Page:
If we want to talk about the immortality of the soul, we are immediately confronted with all kinds of problems.
For instance, we not only have to decide whether the soul dies, but what death is, that is if we want to rationally examine this question!
But further, we already have put the question problematically. Perhaps it would have been better to ask:
- Is man immortal?
- Does man die?
But such a question immediately shows itself to be absurd. For we all know that men, all men, die. Yet how do we know this? Do we know this by deductive logic. Certainly not, we cannot prove by deductive logic that every man will die, that is without assuming the conclusion (that all men are mortal). Do we know it by induction? That would be problematic. Inductive logic lends itself to likelihood, to probability. All cows are brown because every cow I have ever seen is brown. But then one day, I meet a Jersey cow and my mind is blown. I guess all cows are not brown. Perhaps all men are not mortal.
But how long would a person have to live to prove this to me? And how long would I have to live? What property does immortality present over and above ongoing life?
Here are a few considerations which might clarify a discussion on death:
- If you ask whether man dies, do you mean the just the soul?
- If you mean the composite, that is the person as he is in this life, do you mean that both body and soul die?
- Is there a reason we could argue that bodies made of parts were always open to the possibility of mortality, even if that we not their intended end (purpose)?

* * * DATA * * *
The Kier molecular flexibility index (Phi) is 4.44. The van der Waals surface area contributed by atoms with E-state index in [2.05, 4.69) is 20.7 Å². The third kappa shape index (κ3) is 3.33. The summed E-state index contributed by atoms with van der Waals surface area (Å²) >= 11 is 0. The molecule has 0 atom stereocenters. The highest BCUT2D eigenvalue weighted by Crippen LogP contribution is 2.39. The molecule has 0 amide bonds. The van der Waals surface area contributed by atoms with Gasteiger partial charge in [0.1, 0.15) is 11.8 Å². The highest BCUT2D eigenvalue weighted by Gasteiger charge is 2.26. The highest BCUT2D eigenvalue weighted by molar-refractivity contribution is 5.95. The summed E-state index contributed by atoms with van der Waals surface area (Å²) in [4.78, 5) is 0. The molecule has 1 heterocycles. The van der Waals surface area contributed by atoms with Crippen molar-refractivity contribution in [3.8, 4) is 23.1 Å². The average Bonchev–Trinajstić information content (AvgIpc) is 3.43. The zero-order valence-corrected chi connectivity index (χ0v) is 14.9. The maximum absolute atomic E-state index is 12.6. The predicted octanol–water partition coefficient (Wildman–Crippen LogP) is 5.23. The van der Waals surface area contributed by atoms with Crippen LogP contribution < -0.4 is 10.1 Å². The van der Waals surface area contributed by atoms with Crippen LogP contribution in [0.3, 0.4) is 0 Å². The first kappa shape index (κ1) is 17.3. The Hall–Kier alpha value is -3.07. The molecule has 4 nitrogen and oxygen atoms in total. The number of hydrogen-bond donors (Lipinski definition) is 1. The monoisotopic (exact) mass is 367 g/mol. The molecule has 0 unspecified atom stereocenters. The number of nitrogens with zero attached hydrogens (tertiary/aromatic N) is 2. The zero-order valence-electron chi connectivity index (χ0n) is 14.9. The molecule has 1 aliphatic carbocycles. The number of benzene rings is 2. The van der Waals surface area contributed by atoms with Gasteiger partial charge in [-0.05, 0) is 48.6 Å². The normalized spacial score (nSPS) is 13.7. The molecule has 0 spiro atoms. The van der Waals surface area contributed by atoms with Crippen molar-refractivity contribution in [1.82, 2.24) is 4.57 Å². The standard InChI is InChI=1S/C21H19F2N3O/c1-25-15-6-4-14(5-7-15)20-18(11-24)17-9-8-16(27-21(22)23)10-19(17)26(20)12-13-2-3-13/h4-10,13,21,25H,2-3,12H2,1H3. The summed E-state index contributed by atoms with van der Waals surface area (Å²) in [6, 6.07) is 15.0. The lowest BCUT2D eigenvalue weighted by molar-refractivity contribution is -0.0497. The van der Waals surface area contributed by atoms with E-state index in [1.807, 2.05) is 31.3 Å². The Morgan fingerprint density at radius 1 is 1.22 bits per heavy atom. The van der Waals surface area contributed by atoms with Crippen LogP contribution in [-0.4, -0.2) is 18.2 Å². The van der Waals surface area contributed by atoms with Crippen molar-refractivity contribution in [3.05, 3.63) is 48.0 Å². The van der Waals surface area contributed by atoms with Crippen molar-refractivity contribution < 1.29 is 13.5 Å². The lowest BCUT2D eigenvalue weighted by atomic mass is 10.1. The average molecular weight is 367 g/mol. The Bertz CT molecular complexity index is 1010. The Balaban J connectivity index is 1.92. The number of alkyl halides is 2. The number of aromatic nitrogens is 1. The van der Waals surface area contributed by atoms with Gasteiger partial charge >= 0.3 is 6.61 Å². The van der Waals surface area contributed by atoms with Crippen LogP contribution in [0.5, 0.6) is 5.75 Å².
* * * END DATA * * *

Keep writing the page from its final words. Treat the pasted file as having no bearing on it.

- As Thomas points out, man was “placed” in the garden and given fruit to eat. Do these suggest that the state of grace was inherent to man or something given to him as a gift over and above the power of his nature?
- Finally, if you imagine the soul itself dying, what might that look like? What makes a thing die or cease to be in this life and how could we apply that to a soul. For instance, a kite ceases to be a kite when I tear it in half. Water ceases to be drinking water when I put mud in it. A tree ceases to be a tree when you sever it from its roots. What would you do to a soul to get it to stop being a soul?
The bible itself speaks of man in a multi-vocal manner, as the person, the soul, the embodied being. Which is correct? Or if they are all correct, is one of them most properly the person?
This is why only one of the reasons we read De Anima and Phaedo. In them, we rediscover some of the richest thinking about the human soul: what it is and what its destiny might be!